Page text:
John Sandford, or – John Who?

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It’s a constant mystery that John Sandford’s name isn’t up there with Lee Child’s, or Harlan Coben’s, or even Ian Rankin’s.

A quick Google search doesn’t turn up one of his titles in the Top 20 best-selling crime writers of 2015. He doesn’t register in the Top 50 most popular authors according to the public. Nor does he appear in critics Top 50 choices for best crime writers of today, or in Amazon’s bestsellers.

In reality, he is in the Top 50, down in what we might call the 5th Division. Division One authors might sell 900,000+ hardbacks. In 2011, for instance, Sandford’s Stolen Prey sold getting on for 200,000 copies in hardback.

But let’s not get bogged down in all that. For crime aficionados, it’s enough to say: there isn’t a better author operating today than John Sanford.

The latest in his (so-far) 26-book Prey series, Gathering Prey is, for some reason, available on Kindle for 99p. Maybe it’s an attempt to push Sandford into the big leagues. Kindle owners should grab it while it’s still available. It’s still in hardback at £20 from Amazon. But you don’t really need to worry about that.

Go to book one, The Rules of Prey (1989) and get stuck into the Lucas Davenport story. Davenport is an unusual detective in that he’s highly functional. You never fear he’s going to slip into the bottle, or go off the rails in any way.

But he is different. (We like our detectives different, don’t we? But some of us are getting a bit fed up with them being drunk, or useless with women, or renegades who never get their superior’s support, or all three). In his spare time, back at book one, Lucas was a keen video gamer who went on to code and develop a piece of software that makes him very rich. He wears very expensive clothes and drives a Porsche.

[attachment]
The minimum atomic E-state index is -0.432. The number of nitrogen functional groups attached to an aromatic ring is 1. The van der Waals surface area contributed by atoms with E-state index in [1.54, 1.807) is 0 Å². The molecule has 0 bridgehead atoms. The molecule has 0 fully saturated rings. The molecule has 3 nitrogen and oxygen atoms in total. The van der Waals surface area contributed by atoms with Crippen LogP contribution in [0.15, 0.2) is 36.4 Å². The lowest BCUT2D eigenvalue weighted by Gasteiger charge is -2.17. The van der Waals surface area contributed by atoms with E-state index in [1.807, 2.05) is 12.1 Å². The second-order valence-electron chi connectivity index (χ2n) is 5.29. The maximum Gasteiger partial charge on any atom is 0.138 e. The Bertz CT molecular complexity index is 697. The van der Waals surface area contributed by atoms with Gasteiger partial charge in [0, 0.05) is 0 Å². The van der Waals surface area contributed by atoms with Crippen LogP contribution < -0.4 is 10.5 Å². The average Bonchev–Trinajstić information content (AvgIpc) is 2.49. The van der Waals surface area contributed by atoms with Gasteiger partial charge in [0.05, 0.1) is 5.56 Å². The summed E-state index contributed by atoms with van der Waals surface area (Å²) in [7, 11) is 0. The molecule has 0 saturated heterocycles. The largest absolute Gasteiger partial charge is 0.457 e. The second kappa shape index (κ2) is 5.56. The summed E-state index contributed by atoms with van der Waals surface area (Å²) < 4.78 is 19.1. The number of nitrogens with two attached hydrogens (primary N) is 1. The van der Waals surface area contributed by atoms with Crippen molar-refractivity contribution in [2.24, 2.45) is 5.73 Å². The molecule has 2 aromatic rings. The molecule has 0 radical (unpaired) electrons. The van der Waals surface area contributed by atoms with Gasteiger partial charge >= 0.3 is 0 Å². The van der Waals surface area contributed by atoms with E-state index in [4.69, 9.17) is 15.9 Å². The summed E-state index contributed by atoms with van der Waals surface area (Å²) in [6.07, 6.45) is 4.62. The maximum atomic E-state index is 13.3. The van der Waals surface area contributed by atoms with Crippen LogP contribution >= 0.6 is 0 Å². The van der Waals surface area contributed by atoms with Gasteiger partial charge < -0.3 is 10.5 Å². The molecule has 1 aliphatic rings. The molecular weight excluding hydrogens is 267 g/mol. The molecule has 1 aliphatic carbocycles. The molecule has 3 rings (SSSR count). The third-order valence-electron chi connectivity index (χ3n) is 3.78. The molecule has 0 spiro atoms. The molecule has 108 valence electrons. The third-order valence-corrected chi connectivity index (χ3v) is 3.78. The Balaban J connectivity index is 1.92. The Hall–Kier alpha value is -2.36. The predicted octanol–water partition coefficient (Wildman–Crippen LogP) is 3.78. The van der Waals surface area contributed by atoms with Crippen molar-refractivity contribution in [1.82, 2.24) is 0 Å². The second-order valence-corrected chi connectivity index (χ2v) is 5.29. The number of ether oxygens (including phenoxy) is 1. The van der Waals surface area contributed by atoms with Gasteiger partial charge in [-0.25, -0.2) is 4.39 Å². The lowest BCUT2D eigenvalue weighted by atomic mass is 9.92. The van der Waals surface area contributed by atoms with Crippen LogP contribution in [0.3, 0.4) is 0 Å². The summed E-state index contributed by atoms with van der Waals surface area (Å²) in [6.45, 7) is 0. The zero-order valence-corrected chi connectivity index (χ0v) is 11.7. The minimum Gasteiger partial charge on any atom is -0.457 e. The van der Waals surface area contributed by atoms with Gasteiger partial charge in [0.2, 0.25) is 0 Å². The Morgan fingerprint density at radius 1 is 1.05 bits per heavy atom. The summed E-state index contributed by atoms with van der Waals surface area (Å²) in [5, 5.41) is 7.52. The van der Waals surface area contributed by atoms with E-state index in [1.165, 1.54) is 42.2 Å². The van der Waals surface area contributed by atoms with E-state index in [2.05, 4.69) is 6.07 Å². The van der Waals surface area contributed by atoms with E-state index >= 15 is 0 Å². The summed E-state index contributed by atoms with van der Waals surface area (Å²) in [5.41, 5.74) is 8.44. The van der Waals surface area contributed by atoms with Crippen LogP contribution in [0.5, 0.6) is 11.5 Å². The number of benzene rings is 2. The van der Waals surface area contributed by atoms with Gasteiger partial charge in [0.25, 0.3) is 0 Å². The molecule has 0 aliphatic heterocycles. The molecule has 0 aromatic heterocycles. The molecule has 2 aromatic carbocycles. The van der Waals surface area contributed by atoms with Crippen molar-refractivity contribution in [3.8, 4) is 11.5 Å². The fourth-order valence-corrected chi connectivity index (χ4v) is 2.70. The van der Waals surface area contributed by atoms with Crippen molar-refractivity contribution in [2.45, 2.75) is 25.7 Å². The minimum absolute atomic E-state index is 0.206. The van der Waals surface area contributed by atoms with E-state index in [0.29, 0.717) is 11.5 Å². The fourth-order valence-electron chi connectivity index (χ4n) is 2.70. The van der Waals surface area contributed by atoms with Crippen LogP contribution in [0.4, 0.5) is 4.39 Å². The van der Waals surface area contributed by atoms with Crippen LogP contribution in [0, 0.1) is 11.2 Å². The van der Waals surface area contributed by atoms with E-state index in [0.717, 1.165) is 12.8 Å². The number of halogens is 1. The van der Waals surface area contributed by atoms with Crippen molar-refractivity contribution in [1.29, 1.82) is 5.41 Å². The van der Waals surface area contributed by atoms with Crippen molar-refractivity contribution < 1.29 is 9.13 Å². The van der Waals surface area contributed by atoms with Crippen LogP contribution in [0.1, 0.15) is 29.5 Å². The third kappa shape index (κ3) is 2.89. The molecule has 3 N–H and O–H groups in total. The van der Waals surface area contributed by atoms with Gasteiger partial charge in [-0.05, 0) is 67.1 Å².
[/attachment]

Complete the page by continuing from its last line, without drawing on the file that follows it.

Sandford does a convincing job of establishing why Davenport hasn’t retired. He just hates bad guys, and he loves to catch them, enjoys the intellectual exercise of it. He’s cultivated a network of street people to whom he can go for vital information.

From book one, and through the whole series, there’s also a story arc around his colleagues and his personal life. You really get to know this guy. And Sandford is a rare author in that, like Elmore Leonard, he cuts away all the narrative fat.

Here’s a single sentence from Gathering Prey that many authors would have turned into a whole chapter, or at least three pages of exposition: “Pilate and the disciples got out of South Dakota in a hurry, traveling in an eight-vehicle caravan spaced out over a mile or two, twelve men, seven women, leaving Sturgis and the motorcycle rally in the dust.” 

And if none of that has convinced you to make a start, let me direct you to Winter Prey from 1993. Talk about a writer at the top of his game: throughout the book you are there, in the Wisconsin woods, in a snowbound whiteout, feeling claustrophobic along with the neighbouring community where (naturally) a vicious killer is abroad. If you can read Winter Prey and then not want to devour Sandford’s entire oeuvre, I have nothing left to say to you.

John Sandford

But if you make the start, and you’re hooked, and you’re a greedy reader, not only are there 26 Prey books to feast on: there are also nine Virgil Flowers books (Flowers being a recurring character in the Prey series) which are unputdownable, page-turning and addictive; and four Joe Kidd novels.

Kidd and his sidekick LuEllen are computer whizzes and criminal burglars, but Sandford keeps you on-side because their crimes are usually against really bad people. For Sandford fans, the lack of any more Kidd books is a sadness, but they didn’t sell so well, and Lucas Davenport took over.

But don’t let that discourage you. Dig into Kidd, and also the one-off The Night Crew which, again, us fans hoped would become a series. There you go – 40 books, more than highly recommended. Should keep you busy for a while.

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